As all too many individuals know, finding the right job can at times seem like searching for a needle in a haystack.
Despite the best plans possible, the search turns into a frustrating experience. As a result, one oftentimes ends up either not finding work or taking a job that was not their first choice.
If you’ve found your job search to be less than triumphant, is it because you are looking in all the wrong places?
It might be because your resume hasn’t had attention recently and looks unattractive
Or, could it be that your interviewing skills need some sharpening? No matter the cause of your job angst, don’t throw in the towel.
By reviewing your approach, you’re likely to come up with what is holding you back.
Focus on Your Search
To start, make sure your job search is leading you in all the right directions.
Whether searching on a local or national scale, know current market conditions. One of the ways to go about that is by going online and reviewing the average salaries in various metro areas. This gives you a much better idea of not only where the jobs may be, but your approximate worth is to a company.
You also need to decide if taking a job far from home is worth it over time.
Among the considerations:
· Moving expenses
· Being away from family and friends
· Getting adjusted to different cultures etc.
· If you have any persistent health issues, moving away from your family doctor
By knowing what you are and are not willing to accept, you are better prepared to make a decision.
Focus on Your Appearance
If you think all companies or job recruiters focus only on your resume, think again.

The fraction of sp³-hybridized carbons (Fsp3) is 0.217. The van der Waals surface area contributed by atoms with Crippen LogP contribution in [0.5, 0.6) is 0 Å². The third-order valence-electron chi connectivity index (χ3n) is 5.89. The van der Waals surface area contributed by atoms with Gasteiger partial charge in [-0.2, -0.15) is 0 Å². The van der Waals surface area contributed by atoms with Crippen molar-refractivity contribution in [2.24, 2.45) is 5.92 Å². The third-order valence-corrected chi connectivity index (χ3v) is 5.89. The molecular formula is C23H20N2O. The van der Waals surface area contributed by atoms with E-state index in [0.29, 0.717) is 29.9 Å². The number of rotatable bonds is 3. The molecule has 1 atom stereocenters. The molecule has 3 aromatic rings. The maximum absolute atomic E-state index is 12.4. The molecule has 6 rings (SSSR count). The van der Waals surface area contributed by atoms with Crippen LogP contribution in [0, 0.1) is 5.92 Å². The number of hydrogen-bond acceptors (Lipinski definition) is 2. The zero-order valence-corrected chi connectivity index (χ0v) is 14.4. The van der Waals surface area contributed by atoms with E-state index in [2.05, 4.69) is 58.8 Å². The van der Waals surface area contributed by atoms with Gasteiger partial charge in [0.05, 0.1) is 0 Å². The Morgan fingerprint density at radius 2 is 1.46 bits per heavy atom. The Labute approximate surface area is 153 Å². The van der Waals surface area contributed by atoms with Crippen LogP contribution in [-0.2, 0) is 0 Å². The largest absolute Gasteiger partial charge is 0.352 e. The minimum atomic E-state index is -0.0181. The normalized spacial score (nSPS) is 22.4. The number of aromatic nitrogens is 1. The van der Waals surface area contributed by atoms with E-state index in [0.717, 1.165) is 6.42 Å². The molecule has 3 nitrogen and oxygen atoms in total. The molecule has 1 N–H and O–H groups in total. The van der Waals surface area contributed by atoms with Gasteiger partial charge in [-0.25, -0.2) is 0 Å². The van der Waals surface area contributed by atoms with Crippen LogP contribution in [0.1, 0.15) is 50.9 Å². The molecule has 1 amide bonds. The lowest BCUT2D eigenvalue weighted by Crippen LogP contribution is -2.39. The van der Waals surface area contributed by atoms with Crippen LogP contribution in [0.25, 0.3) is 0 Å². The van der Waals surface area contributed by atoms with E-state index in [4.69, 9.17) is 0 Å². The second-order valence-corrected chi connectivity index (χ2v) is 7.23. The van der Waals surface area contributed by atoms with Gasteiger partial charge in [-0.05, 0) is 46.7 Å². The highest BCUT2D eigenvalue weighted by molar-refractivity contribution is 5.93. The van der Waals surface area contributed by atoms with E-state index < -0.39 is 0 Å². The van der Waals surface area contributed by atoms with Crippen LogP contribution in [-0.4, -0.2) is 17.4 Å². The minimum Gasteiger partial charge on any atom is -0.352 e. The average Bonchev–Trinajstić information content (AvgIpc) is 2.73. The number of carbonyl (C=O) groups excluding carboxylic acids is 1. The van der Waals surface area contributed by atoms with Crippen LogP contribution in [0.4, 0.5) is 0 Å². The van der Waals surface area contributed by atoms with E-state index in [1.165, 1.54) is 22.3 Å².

Note that appearance and personality are keys in increasing or decreasing your chances.
Among the actions you want to do at an in-person interview:
· Be attentive – It may sound like a no-brainier, but some interviewees don’t focus at interviews. As a result, they disqualify themselves from more consideration. Even if you’re not thrilled with what the interviewer has to say, appear as if you are.
· Be informed – Not much looks worse than going into an interview unprepared. Of most importance, this involves having little or no idea about what the company does. In today’s digital information age, most companies have websites. As such, there is oftentimes an “about us” section on there. You should not only review that ahead of time, but also look at their company’s hierarchy etc.
· Be thankful – Last, always take time to thank your interviewer for seeing you. Keep in mind that companies oftentimes get hundreds of applicants for a single job. As a result, they have to go through the resumes with care, sorting out the best ones for interviews. By showing your appreciation, some employers will keep you in the pipeline.
When you put your mind to it, you can get the job you want nine out of 10 times. In doing so, you can end up working for a great company and an even better boss.
Put aside some time today to reassess where your job search is taking you.